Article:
The Case That Immigrant Labor Doesn't Hurt Low-skill U.S. Workers
The heated debate over immigration reform continues in Washington. Much of the heat comes from one claim: immigration hurts low-skill US workers.
The idea is that immigration causes overall economic harm to low-skill US workers, because many immigrants are low-skill themselves and compete for the same jobs. This is a reasonable belief if all one has to go on is the kind of day-to-day experiences that everyone has—such as applying for jobs and competing with other applicants.
It is also wrong.
Many of the world’s best labor economists have spent the last quarter century exhaustively looking all over the world for negative effects of immigration on low-skill workers. They cannot find such effects. This is one of the most robust findings in the labor economics research literature.
These economists take two main approaches. The first is to look for sudden, large increases in immigration to a particular area, and track what happens to native workers in that area. These include massive inflows of Cubans to Miami in 1980, Algerians to France in 1962, Russians to Israel in the early 1990s, all immigrants to different regions of Germany in the 1980s and to regions of the United Kingdom in the 80s and 90s, and Former Yugoslavians to the rest of Europe. Not one detects substantial effects of immigration on wages or employment.
In the second approach, economists chop up the data differently. They divide workers in the migrant-destination country not into different geographic regions but into different groups of broadly similar people—for example, 25–29 year-old males with a high school degree, 30–34 year old females with a college degree, and so on. They then watch what happens to wages and employment among native workers in each group, across the whole country, upon the arrival of immigrants with those characteristics. With this method, the leading-edge research is by Gianmarco Ottaviano and Giovanni Peri. In a paper published last year, they show that total, cumulative immigration to the United States between 1990 and 2006 had almost no net effect on the wages of American workers—including those with no high school degree.
How did our common-sense intuition get this crucial fact so wrong? Our best understanding now is that two broad forces yield this counterintuitive result. For the low-skill jobs that exist, there is extremely little competition between native workers and immigrant workers. And the indirect economic effects of low-skill immigrants’ work are the reason that many low-skill jobs exist in the first place, including the ones filled by native workers.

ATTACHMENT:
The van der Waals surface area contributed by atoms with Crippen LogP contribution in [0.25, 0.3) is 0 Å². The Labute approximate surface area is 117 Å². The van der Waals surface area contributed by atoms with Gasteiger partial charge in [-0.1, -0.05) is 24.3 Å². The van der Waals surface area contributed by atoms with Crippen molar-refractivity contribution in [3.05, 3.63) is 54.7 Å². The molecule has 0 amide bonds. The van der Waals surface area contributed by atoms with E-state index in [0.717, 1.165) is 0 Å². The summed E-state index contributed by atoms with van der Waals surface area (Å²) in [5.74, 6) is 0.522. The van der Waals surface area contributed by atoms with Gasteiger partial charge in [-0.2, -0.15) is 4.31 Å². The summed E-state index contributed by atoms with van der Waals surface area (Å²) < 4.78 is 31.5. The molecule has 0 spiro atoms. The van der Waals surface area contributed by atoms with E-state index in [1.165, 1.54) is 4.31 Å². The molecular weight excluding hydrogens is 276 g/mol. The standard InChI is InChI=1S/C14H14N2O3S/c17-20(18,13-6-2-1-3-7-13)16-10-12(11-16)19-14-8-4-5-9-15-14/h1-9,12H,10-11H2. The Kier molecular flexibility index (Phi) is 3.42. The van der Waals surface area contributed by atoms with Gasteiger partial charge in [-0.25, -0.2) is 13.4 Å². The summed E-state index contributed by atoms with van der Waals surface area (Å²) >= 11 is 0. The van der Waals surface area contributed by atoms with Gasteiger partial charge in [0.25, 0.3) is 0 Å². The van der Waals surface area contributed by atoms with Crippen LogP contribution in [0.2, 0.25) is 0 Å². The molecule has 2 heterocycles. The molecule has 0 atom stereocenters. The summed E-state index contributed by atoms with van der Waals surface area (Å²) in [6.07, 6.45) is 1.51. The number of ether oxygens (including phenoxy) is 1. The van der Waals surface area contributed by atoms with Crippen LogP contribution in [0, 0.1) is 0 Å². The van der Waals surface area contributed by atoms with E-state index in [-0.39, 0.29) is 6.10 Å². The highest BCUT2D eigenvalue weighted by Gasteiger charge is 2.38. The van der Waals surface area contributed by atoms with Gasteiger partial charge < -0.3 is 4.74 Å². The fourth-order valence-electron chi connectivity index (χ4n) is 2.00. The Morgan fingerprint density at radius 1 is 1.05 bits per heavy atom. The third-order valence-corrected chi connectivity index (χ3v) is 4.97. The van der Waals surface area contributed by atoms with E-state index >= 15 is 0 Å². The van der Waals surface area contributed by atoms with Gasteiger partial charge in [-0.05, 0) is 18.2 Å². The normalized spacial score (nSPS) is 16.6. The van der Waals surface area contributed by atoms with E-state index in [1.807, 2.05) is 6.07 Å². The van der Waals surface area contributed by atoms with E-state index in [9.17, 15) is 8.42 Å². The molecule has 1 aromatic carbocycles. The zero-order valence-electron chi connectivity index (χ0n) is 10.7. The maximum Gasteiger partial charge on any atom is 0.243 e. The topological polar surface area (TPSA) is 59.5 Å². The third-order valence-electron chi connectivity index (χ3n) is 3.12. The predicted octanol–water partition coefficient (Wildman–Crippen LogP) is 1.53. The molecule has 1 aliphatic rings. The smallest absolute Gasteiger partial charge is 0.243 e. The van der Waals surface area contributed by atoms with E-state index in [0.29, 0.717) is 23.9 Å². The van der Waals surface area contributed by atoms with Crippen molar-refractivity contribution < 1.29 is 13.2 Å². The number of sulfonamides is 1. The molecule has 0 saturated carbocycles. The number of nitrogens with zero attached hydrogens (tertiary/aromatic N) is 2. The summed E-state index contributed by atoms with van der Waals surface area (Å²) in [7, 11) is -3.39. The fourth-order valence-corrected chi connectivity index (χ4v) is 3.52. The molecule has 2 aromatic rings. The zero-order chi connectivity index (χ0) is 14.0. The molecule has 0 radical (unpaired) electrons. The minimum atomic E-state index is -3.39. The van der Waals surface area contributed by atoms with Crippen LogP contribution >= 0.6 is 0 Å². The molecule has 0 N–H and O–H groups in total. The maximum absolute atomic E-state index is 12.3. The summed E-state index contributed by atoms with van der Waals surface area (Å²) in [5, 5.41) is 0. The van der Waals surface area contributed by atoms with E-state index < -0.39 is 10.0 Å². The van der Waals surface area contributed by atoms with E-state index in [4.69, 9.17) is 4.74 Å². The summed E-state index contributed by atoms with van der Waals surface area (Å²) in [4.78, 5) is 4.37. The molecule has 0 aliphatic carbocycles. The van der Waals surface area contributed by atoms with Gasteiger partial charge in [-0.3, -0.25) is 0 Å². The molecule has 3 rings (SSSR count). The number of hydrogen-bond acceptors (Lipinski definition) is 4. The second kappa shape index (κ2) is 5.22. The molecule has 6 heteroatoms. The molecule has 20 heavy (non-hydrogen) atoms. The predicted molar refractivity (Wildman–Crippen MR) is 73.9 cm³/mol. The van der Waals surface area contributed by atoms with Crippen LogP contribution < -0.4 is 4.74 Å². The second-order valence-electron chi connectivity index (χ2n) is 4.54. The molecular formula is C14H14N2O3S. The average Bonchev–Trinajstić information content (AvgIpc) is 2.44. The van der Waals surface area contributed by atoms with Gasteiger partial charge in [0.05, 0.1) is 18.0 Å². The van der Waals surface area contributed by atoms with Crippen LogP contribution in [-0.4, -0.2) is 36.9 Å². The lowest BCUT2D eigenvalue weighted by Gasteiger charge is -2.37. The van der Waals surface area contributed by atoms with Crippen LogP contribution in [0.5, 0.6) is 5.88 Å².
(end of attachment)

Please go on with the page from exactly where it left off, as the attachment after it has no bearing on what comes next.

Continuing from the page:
First, the vast majority of low-skill immigrants are not competing with any U.S. worker at all. The problem is not that Americans entering the labor force aren’t willing to take certain jobs. It’s that there aren’t enough Americans to do them.
In the next decade most of the fastest-growing occupations will be jobs that require less than high school education. The US Bureau of Labor Statistic projects that between 2010 and 2020 there will be 3.6 million new, additional jobs in the US economy in home health care, basic childcare, and food service, and other low-skill industries. That is, the Census Bureau reports, is more than double the total American workers age 25–54 who will enter the labor force in the same period: 1.7 million.
This point bears repeating: even if every single American entering the labor force in the next decade dropped out of high school and college to do low-skill work, they wouldn’t be able to fill half the labor positions America needs in these areas. And of course that isn’t going to happen: In that period roughly 30 percent of Americans entering the labor force will have high school only, and under 10 percent will have less than high school. That means we can reasonably expect somewhere around 5–15 percent of these very low-skill jobs to be filled by American workers. For the rest, no American will be competing with immigrants.
Second, low-skill immigrant labor has numerous economic effects that end up, indirectly, creating new jobs for low-skill workers—including American workers. These effects are difficult to observe precisely because they are indirect.
Economists have identified these and other indirect ways that low-skill immigrant workers create jobs for other low-skill workers:
· Low-skill immigrants are not just sellers of their own labor; they spend money, meaning that they are consumers of other people’s labor—across all skill groups.